A controversial art exhibit depicting McDonald’s iconic clown on a cross led to a maelstrom of conflict in the multi-ethnic city of Haifa.
Last week, the Israel Bureau of Statistics published the 2018 figures on Christians living in Israel. According to the report, approximately 175,000 Christians currently live in the Holy Land making up two percent of the total population. Of those, 77.7 percent are Arab Christians. This represents a 2.2 percent growth in Israel’s Christian population in the past year.
In a recent article, Ben Caspit, a senior journalist for Al-Monitor, cited a “very high-placed political source in Jerusalem,” who stated on the condition of anonymity that Trump’s much-awaited Middle East peace plan required dividing Jerusalem into three sections. One section will be a Palestinian capital in significant sections of East Jerusalem.”
Rabbi Yosef Berger, the rabbi of King David’s Tomb on Mount Zion, informed Breaking Israel News of a truly disturbing situation. Rabbi Berger claims that the Catholic Church constructed a tunnel underneath King David’s Tomb, ignoring the Jewish religious claim to the site and endangering artifacts and catacombs dating back to Biblical times.
For the first time in 2000 years, non-Jews around the world are expressing a desire to connect with Torah, the Land of Israel, the God of Israel and the Jewish people. Author Dr. Rivkah Lambert Adler in her book “Ten From The Nations: Torah Awakening Among Non-Jews” pioneers a look inside this phenomenon of a Torah awakening among current and former Christians.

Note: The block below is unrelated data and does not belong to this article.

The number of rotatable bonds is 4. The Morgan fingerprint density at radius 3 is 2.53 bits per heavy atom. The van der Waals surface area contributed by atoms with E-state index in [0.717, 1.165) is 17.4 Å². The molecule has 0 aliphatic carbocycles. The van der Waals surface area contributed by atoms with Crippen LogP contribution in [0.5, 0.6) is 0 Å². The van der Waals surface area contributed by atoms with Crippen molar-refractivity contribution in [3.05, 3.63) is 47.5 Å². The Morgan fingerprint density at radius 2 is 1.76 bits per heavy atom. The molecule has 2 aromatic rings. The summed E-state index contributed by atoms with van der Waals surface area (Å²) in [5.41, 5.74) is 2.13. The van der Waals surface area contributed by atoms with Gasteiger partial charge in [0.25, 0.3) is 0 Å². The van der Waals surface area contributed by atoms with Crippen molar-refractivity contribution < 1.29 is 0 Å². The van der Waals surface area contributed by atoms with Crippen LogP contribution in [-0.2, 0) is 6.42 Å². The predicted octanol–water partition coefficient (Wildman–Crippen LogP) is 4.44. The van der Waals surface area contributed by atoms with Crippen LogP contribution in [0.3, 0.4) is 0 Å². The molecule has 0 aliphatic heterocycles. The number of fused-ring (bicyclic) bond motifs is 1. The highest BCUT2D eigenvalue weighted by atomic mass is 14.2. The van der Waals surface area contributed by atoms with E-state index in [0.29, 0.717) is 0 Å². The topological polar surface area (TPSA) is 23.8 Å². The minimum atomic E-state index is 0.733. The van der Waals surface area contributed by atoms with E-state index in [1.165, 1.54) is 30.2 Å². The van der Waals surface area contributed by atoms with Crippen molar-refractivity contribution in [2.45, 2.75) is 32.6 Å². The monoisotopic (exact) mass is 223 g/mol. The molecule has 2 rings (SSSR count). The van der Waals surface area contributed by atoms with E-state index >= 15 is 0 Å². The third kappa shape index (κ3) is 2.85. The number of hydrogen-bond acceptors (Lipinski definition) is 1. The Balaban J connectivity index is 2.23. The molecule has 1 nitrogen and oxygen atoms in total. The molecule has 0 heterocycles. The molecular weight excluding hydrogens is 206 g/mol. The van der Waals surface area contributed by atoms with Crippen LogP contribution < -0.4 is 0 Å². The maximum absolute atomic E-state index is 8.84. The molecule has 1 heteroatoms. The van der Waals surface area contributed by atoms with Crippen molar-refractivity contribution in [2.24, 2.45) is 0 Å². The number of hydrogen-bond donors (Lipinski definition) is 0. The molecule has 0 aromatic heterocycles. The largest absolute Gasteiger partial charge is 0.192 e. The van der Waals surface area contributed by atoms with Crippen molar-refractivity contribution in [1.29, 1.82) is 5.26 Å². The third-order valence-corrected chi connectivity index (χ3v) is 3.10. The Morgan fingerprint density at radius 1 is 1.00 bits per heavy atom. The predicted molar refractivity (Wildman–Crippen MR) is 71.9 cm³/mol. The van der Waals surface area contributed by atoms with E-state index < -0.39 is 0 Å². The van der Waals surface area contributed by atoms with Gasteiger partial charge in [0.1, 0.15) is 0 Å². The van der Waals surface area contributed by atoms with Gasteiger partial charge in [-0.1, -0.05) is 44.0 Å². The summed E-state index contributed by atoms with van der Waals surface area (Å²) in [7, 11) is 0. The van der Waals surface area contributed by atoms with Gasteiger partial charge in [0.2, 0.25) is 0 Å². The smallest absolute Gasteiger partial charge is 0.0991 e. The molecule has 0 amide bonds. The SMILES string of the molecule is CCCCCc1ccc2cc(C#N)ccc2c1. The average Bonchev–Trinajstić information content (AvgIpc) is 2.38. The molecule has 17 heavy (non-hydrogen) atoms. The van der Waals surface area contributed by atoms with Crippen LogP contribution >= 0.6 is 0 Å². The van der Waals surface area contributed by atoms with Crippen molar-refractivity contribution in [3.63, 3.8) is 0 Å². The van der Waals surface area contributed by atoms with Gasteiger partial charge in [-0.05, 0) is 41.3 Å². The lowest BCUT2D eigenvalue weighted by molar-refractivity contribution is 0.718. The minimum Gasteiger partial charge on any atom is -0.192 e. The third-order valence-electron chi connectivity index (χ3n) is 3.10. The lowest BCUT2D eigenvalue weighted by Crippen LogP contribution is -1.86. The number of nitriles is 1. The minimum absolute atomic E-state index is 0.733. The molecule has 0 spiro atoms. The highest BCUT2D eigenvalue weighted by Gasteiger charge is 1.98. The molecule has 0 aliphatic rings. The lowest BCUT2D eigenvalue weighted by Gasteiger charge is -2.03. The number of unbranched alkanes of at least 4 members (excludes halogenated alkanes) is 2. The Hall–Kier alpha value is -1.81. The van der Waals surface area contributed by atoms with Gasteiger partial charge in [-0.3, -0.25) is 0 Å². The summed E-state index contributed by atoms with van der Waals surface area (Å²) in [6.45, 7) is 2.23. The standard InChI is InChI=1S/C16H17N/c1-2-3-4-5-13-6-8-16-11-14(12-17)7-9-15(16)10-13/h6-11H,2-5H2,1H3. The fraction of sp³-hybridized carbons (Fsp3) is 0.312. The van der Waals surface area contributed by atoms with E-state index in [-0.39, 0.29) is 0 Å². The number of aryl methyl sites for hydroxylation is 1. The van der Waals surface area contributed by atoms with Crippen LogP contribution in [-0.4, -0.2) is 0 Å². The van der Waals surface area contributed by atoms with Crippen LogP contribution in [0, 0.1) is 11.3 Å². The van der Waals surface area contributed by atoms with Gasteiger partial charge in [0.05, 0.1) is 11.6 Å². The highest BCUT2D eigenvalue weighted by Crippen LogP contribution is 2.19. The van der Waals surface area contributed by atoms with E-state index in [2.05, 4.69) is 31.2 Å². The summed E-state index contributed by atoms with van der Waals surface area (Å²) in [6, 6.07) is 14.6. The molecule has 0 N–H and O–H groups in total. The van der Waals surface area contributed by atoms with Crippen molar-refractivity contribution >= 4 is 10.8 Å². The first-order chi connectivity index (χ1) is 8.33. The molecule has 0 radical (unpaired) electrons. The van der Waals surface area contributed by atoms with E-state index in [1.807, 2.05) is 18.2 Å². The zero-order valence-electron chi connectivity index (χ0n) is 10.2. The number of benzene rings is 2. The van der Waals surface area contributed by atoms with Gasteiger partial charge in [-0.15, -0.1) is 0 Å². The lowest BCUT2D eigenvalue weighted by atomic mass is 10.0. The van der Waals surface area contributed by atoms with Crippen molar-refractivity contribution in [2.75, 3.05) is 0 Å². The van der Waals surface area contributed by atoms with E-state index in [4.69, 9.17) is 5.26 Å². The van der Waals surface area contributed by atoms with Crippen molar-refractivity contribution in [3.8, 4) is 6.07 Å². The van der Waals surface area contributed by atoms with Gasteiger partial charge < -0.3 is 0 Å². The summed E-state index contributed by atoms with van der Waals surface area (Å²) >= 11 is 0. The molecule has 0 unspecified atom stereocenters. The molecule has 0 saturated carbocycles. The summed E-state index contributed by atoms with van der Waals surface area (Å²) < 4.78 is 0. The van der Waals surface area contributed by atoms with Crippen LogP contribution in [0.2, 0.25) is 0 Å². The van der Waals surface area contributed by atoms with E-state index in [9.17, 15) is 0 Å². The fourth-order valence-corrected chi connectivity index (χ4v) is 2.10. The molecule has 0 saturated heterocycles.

A few years ago, I went out on a limb and wrote an article in favor of Christmas. At the time, it was a big deal. Very few rabbis had gone on the record on behalf of the holiday that epitomized Christianity. I wrote a column in 2014, “Je-Wish You a Merry Christmas” encouraging my fellow Jews to wish their Christian friends a Merry Christmas, a phrase that was often taboo in Jewish circles.
As Christmas approaches in Bethlehem each year, fewer and fewer Christian residents take part – not because the tree in Bethlehem’s Manger Square is any less grand than the year before or because less money is allocated towards the festivities – quite the opposite, actually. While the Bethlehem Municipality has invested in marvelous concerts, carols, processions, a midnight mass, tourism and restored pillars in the Church of the Nativity, the fact remains that the Christian population is decreasing each year in the city where Christians believe Jesus was born.
As Christmas approaches, stars, one of the symbols of the Christian holiday, appear. What few people realize is that the star, symbolizing an astronomical appearance described in the New Testament, may have its sources in Jewish eschatological literature – i.e. that describing the Messiah’s arrival.